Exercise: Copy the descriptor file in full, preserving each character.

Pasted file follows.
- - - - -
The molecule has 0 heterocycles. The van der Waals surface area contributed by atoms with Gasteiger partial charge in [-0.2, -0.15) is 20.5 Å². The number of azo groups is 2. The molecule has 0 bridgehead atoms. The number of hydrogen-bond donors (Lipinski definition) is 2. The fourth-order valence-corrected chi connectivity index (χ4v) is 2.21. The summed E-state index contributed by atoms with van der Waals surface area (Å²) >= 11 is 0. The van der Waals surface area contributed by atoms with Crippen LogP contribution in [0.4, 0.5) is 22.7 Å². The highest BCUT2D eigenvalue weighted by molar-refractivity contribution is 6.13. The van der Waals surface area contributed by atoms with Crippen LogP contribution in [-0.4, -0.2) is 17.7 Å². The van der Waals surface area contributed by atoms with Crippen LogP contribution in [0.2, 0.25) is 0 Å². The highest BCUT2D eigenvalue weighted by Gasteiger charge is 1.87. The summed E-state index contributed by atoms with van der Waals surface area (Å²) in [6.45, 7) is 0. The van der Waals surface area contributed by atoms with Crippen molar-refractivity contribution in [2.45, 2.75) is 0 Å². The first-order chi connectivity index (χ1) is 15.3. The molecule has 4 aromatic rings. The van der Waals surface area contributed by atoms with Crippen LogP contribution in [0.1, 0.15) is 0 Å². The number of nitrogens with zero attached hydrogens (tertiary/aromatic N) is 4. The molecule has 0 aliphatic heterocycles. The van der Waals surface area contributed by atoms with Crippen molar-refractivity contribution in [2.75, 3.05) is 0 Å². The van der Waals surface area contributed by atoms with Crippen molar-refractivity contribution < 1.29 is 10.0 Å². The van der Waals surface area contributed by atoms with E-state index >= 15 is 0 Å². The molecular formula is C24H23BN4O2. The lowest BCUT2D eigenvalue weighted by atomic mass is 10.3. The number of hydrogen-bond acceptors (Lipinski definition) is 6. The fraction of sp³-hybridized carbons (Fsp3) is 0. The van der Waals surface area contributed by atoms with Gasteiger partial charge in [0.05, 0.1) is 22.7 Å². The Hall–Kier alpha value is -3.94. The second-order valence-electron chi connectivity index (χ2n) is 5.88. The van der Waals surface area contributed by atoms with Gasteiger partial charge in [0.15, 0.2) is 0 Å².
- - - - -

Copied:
The molecule has 0 heterocycles. The van der Waals surface area contributed by atoms with Gasteiger partial charge in [-0.2, -0.15) is 20.5 Å². The number of azo groups is 2. The molecule has 0 bridgehead atoms. The number of hydrogen-bond donors (Lipinski definition) is 2. The fourth-order valence-corrected chi connectivity index (χ4v) is 2.21. The summed E-state index contributed by atoms with van der Waals surface area (Å²) >= 11 is 0. The van der Waals surface area contributed by atoms with Crippen LogP contribution in [0.4, 0.5) is 22.7 Å². The highest BCUT2D eigenvalue weighted by molar-refractivity contribution is 6.13. The van der Waals surface area contributed by atoms with Crippen LogP contribution in [-0.4, -0.2) is 17.7 Å². The van der Waals surface area contributed by atoms with Crippen LogP contribution in [0.2, 0.25) is 0 Å². The highest BCUT2D eigenvalue weighted by Gasteiger charge is 1.87. The summed E-state index contributed by atoms with van der Waals surface area (Å²) in [6.45, 7) is 0. The van der Waals surface area contributed by atoms with Crippen molar-refractivity contribution in [2.45, 2.75) is 0 Å². The first-order chi connectivity index (χ1) is 15.3. The molecule has 4 aromatic rings. The van der Waals surface area contributed by atoms with Crippen LogP contribution in [0.1, 0.15) is 0 Å². The number of nitrogens with zero attached hydrogens (tertiary/aromatic N) is 4. The molecule has 0 aliphatic heterocycles. The van der Waals surface area contributed by atoms with Crippen molar-refractivity contribution in [2.75, 3.05) is 0 Å². The van der Waals surface area contributed by atoms with Crippen molar-refractivity contribution < 1.29 is 10.0 Å². The van der Waals surface area contributed by atoms with E-state index >= 15 is 0 Å². The molecular formula is C24H23BN4O2. The lowest BCUT2D eigenvalue weighted by atomic mass is 10.3. The number of hydrogen-bond acceptors (Lipinski definition) is 6. The fraction of sp³-hybridized carbons (Fsp3) is 0. The van der Waals surface area contributed by atoms with Gasteiger partial charge in [0.05, 0.1) is 22.7 Å². The Hall–Kier alpha value is -3.94. The second-order valence-electron chi connectivity index (χ2n) is 5.88. The van der Waals surface area contributed by atoms with Gasteiger partial charge in [0.15, 0.2) is 0 Å².